Building a highway of pollination

They are known as “the pollinators” — the 349 species of bees that have been recorded in Connecticut along with more than 100 species of butterflies, the ruby-throated hummingbird, and even flies and beetles.
It’s numbers like these that highlight how important these essential pollinators of plants are to the local environment. Talk of the birds and bees filled the air of Wilton Library’s Brubeck Room on Feb. 22 as the Wilton Land Conservation Trust hosted a meeting with the Fairfield County Regional Conservation Partnership attended by representatives of 19 towns.
The partnership includes all 23 towns in Fairfield County, which work together to try to connect open space, rights-of-way, and stream buffers, since plants and animals know no borders. Last Wednesday’s meeting focused on how to connect pollinator habitat and how everyone, from government officials to home gardeners, can create a healthy pollinator habitat. All types of property can play a role, from grand meadows to residential back yards.
Connecticut is the first state to adopt a pollinator bill, passed by the legislature last year, that seeks to reinstate native habitat and restrict substances toxic to bees in pesticides.
Dr. Kimberly Stoner, a scientist at the Connecticut Agricultural Experiment Station (CAES) in New Haven, spoke about protecting bees from pesticides. Of primary concern are neonicotinoids, commonly referred to as neonics, a group of systemic insecticides that affect the nervous system of insects. The ones most likely to be used by homeowners are known as imidacloprid and dinotefuran, which would be listed under “active ingredients” on a container of insecticide. One common product containing dinotefuran is Miracle Gro Plant Food. A variety of Ortho Bug B Gon products contain another neonic called acetamiprid. By the end of this year, these insecticides will no longer be available to general consumers.
When these substances are applied, the plant takes them up and they spread through the plant tissues. Insects then ingest the poison while feeding on treated plants and die. In the case of bees, they can ingest a neonicotinoid through the nectar and pollen.
Neonics target the same site in an insect’s nervous system as nicotine in a human’s. However, they have been found to be of low toxicity to humans and other mammals, Dr. Stoner said.
It is believed that native bumblebees are more susceptible to the toxicity of neonics than honeybees. Of the 16 species of native bumblebees, two are believed to be extirpated from Connecticut, meaning they have not been seen here in a long time.
Despite this, Stoner said, it is not known if the total number of bumblebees has decreased, and if the bumblebee population collapses it is not known what effect there will be on plant diversity. “There are people studying rare plants and how they are pollinated,” she said.
Complicating all this are the commercial bumblebees available for pollination in greenhouses, which carry pathogens that may affect other species of bumblebee.


Gardens can be an important resource for many bees, butterflies and hummingbirds. Research shows gardens are important habitats for bumblebee nests, and even yards dominated by lawns, but not treated with pesticides, can support as many as 111 species of bees.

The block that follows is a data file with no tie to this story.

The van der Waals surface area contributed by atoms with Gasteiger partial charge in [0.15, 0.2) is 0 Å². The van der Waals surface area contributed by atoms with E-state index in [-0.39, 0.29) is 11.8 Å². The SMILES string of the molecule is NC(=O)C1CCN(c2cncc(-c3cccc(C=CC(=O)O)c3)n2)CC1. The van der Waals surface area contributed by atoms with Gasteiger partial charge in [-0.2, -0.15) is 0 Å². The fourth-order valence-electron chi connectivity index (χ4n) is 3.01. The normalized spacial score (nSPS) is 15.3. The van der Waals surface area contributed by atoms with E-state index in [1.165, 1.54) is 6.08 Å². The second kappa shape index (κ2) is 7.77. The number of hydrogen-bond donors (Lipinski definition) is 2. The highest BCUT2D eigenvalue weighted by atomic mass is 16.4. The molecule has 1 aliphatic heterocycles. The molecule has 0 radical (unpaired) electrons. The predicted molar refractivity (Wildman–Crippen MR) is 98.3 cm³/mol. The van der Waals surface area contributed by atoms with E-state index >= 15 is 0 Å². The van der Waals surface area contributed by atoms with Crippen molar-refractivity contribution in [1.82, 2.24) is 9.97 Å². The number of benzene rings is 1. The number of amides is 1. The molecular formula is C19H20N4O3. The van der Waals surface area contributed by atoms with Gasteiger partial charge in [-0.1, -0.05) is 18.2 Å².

Gardens planted with diverse native plants offer a real boost to area pollinators and other wildlife. Native butterflies, moths, and bees evolved with native plants. When the native caterpillars feed on native plants they can turn into butterflies or moths, or provide food for birds.
Some species of bees are known as generalists, meaning they will feed on a variety of plants, but there are 61 species of bees in the Northeast known as specialists that will feed their larvae only pollen from one or a few types of native plants. Information on these bees may be found in a publication called A Citizen’s Guide to Creating Pollinator Habitat in Connecticut, available on the CAES website,
Dr. Jennifer Mattei, of Sacred Heart University’s department of biology, spoke more to butterflies and hummingbirds.
“If you want hummingbirds, plant plants rather than feeders,” she said. Feeders attract ants, and the sugar water used to fill them can get rancid.
While it is well known the birds are attracted to red tubular flowers, she has seen them go to other types as well.
Whether attracting bees, birds, or butterflies, they all require nectar sources from April through October.
Some early plants include:

  • Golden Alexanders (Zizia aurea).

  • Ohio Spiderwort (Tradescantia ohiensis).

  • Crocus.

  • Snowdrops.

Mid-season plants:

  • Mountain mint (Pycnanthemum virginianum).

  • Marsh Blazing Star (Liatris spicata).

  • Red clover.

  • Milkweed.

  • Marigolds (not pompoms).

  • Zinnias (tall, flat-topped varieties).

  • Coreopsis.

Fall flowers:

  • New York Ironweed (Vernonia noveboracensis).

  • New England Aster (Symphyotrichum novae-angliae).

  • Verbena (V. bonariensis).

Plants that will support butterfly larvae include:

  • False Nettle (Boehmeria cylindrica)

  • Pussytoes (Antennaria)

  • Dill (Anethum graveolens)

  • Parsley (Petroselinum)

  • Lovage (Levisticum officinale)

  • Spicebush (Lindera benzoin)

  • Milkweeds (Asclepias spp)

  • Stinging Nettles

For butterfly habitats, consult the Connecticut Butterfly Association and the Connecticut office of the Natural Resources Conservation Service for plants that will support various species of caterpillars and adult butterflies.
Other resources: ; .